William B. Turner
“Conservatives” love to talk about “American Exceptionalism.” It is true that the United States is exceptional in many ways, but not in the ways “conservatives” like to think. In some accounts, the term “American exceptionalism” derives from the early 19th century, when our unabashedly racist, European, Christian ancestors accepted the idea of “manifest destiny” – the idea that Europeans had a divine mission to spread their version of “civilization” across North America in the form of government by the United States, no matter how many Native Americans they had to kill in the process. We know very little about the cultures, likely beautiful and valuable, they destroyed in their “divine” mission. This is an incorrigible historical error of gargantuan proportions, but such is the zeal of Christian racists.
Theirs was the profoundly sick, Christian racist impulse that, in broad brush fashion, connects Columbus to Donald Trump. It is the core impulse in the United States, one that various persons and groups have tried to overcome at various times in our past, never with much luck because too many white men with too much entrenched power benefit from it and continue to enjoy it. It has engendered all manner of discrimination and vicious violence upon any number of individuals and groups in our history and continues to do so.
At the moment, far from the worst example of this discrimination, not especially violent, unlike good Christian slave owners coercing labor out of their slaves with whips and other forms of brutal punishment, but still disturbing, is the problem of having a profoundly stupid, incompetent person as our president and his fellow partisans refusing to remove him solely out of partisanship. We have no way of knowing how many far more intelligent, competent persons there are, in their living rooms all over the country, watching the disaster in the Whitewash House play out, knowing they could do the job better, either as president or working for a competent president, despairing of a time when sanity will return to the pinnacle of our national government. Even if one wishes to excuse current Republican leaders of the charge of racism – a big if – still, they seem not much interested in addressing the lingering effects of our deeply racist history, or any of the other forms of discrimination and oppression that history has enabled.
It’s hugely demoralizing.
It’s impossible to tell how deep the blind partisan loyalty of Paul Ryan, Mitch McConnell and their Republican fellow travelers runs, but it’s hard to see what the end game is. One supposes they are so enamored with the idea of having power that they just want ever more power for its own sake, but they apparently are incapable of thinking, power over what? Power over a large geographical area traversed with decaying, nearly useless, roads and bridges, populated with ill motivated, uneducated Wal Mart employees?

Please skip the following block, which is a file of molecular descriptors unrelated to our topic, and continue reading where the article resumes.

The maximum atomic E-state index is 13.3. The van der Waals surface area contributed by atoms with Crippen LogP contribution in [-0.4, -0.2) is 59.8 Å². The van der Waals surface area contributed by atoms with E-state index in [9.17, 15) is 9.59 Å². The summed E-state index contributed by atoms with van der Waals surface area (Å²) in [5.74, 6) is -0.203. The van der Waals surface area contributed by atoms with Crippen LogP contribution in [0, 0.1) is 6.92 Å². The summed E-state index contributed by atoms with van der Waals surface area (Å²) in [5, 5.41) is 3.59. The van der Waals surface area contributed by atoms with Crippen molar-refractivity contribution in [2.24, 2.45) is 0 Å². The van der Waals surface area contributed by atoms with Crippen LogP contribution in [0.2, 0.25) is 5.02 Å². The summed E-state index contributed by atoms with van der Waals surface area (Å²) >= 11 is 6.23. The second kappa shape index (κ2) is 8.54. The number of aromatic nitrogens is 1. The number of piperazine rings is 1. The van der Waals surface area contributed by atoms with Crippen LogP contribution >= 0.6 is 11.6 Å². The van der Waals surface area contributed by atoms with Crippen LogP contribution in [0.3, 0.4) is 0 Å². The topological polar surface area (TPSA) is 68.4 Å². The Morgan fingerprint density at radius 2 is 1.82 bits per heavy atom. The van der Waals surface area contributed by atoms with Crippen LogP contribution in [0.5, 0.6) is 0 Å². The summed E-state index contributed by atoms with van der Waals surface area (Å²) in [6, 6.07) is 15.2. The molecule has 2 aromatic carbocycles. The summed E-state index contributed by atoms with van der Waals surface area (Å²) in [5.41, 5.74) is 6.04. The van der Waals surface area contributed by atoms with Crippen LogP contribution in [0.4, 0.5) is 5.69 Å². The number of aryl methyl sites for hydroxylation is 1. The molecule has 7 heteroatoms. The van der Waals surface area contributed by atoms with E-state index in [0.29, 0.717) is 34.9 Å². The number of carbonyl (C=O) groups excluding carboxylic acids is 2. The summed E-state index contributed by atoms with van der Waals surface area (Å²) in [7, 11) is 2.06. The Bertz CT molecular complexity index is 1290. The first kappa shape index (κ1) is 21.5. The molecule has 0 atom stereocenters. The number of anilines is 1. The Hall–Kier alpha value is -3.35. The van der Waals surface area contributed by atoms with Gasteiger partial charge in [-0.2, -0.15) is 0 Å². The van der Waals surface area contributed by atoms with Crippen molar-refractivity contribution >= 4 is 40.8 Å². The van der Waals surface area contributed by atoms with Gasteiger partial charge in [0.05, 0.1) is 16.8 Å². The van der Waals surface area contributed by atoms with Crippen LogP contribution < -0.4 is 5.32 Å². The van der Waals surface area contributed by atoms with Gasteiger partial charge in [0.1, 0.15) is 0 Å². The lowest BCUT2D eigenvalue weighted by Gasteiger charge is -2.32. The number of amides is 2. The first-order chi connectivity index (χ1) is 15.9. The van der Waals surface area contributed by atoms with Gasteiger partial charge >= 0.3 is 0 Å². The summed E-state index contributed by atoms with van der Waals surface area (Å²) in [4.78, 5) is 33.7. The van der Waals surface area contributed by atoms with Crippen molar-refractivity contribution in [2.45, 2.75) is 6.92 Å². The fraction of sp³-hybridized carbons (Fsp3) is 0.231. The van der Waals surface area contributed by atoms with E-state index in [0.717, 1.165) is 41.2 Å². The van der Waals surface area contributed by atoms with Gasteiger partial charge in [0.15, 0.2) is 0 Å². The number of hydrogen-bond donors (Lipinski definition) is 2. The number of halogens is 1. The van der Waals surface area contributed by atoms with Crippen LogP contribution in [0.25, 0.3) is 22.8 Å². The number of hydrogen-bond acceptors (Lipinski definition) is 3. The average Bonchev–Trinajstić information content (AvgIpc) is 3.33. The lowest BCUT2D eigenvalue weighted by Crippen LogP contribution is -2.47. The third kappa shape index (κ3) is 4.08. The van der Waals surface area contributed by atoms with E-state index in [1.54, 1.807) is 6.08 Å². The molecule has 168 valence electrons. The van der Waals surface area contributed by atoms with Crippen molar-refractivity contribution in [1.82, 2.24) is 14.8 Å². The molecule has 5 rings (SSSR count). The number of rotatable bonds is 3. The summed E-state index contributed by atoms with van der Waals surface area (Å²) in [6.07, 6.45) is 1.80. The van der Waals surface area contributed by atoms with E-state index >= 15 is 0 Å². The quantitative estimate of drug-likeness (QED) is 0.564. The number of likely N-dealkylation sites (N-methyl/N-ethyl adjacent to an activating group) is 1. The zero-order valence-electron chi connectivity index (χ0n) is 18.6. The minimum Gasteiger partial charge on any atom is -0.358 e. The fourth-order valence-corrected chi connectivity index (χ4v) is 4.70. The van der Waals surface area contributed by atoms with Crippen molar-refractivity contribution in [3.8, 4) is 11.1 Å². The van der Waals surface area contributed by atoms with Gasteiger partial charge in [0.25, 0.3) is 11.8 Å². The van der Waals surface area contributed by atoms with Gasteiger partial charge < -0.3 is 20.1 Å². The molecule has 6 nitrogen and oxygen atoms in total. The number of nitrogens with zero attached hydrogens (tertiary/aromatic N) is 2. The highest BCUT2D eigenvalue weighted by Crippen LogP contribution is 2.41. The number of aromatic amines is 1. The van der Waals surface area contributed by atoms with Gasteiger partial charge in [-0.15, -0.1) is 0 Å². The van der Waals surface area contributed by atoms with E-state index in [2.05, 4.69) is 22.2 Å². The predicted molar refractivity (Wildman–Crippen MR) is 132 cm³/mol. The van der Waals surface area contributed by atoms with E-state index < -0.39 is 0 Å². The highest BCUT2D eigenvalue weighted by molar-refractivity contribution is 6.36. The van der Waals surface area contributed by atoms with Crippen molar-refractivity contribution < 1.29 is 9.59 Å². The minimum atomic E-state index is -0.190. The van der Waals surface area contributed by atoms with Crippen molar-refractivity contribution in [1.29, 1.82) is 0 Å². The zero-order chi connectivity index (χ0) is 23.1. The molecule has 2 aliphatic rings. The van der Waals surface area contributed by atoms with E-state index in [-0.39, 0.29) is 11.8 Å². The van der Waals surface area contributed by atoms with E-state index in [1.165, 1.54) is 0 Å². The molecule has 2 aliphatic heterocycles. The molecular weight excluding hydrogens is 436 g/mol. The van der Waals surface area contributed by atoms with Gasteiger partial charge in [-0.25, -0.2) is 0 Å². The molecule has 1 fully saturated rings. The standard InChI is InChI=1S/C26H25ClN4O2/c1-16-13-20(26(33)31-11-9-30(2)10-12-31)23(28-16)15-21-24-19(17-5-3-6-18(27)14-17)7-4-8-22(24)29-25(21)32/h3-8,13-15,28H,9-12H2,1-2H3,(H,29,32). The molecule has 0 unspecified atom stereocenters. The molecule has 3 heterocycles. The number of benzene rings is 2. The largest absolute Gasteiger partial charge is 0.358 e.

This be “American exceptionalism”?
The United States does in fact have enormous promise, but the Republicans are obviously utterly incompetent to realize that promise following their current path. There will always be plenty of room to argue over exactly what powers our federal government should have, but if we would be a single nation, we need to have a single government, by definition, and with over 300 million people, it will be a large, complex government.
Or so the Founders believed.
Republicans often complain about the federal government being too big, too powerful, and too costly, but they are transparently disingenuous. They are perfectly happy with a big, powerful, expensive federal government when they see the opportunity to invade another country, for good reason or, more likely, not. They are generally happy to use federal power to make the lives of ordinary people more difficult. They are venal, vicious, and, at best, amoral.
There are any number of important conversations we could be having, should be having, right now, about what our goals as a nation should be and how best to achieve them, but the Republicans are too happy with their rancid status quo to come to the table in good faith. They are happy to ignore anyone they believe will not vote for them. At its best, our government should represent every citizen, and try to pursue policies that will benefit all citizens. One can say that Republican presidents Abraham Lincoln, Teddy Roosevelt, and Dwight Eisenhower all tried hard to govern in a way that would benefit all citizens. They were honest, upstanding persons.
Eisenhower was the last of that breed. No Republican president since Nixon has been either honest or upstanding. They’re a sorry, depressing lot, not just the presidents, but the sycophants who have enabled them.
We will be shut of their ilk someday. We can hope.